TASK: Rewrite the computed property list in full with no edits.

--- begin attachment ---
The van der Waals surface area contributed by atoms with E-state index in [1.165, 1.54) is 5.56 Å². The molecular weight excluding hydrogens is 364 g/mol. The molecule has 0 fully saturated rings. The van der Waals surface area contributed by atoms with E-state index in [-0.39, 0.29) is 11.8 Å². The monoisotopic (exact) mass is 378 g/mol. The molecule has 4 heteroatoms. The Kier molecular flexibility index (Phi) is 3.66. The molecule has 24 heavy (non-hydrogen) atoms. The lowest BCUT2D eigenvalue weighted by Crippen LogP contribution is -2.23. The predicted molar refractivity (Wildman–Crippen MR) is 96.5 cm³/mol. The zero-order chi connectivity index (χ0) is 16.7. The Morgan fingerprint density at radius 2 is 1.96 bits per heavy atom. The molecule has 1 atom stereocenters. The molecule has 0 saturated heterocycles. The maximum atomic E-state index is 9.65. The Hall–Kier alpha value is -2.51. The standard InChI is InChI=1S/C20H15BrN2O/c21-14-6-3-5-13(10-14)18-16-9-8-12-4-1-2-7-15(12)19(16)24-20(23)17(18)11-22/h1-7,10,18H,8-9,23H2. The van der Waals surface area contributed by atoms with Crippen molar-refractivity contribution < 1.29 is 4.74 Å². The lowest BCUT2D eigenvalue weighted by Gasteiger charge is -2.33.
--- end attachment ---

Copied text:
The van der Waals surface area contributed by atoms with E-state index in [1.165, 1.54) is 5.56 Å². The molecular weight excluding hydrogens is 364 g/mol. The molecule has 0 fully saturated rings. The van der Waals surface area contributed by atoms with E-state index in [-0.39, 0.29) is 11.8 Å². The monoisotopic (exact) mass is 378 g/mol. The molecule has 4 heteroatoms. The Kier molecular flexibility index (Phi) is 3.66. The molecule has 24 heavy (non-hydrogen) atoms. The lowest BCUT2D eigenvalue weighted by Crippen LogP contribution is -2.23. The predicted molar refractivity (Wildman–Crippen MR) is 96.5 cm³/mol. The zero-order chi connectivity index (χ0) is 16.7. The Morgan fingerprint density at radius 2 is 1.96 bits per heavy atom. The molecule has 1 atom stereocenters. The molecule has 0 saturated heterocycles. The maximum atomic E-state index is 9.65. The Hall–Kier alpha value is -2.51. The standard InChI is InChI=1S/C20H15BrN2O/c21-14-6-3-5-13(10-14)18-16-9-8-12-4-1-2-7-15(12)19(16)24-20(23)17(18)11-22/h1-7,10,18H,8-9,23H2. The van der Waals surface area contributed by atoms with Crippen molar-refractivity contribution < 1.29 is 4.74 Å². The lowest BCUT2D eigenvalue weighted by Gasteiger charge is -2.33.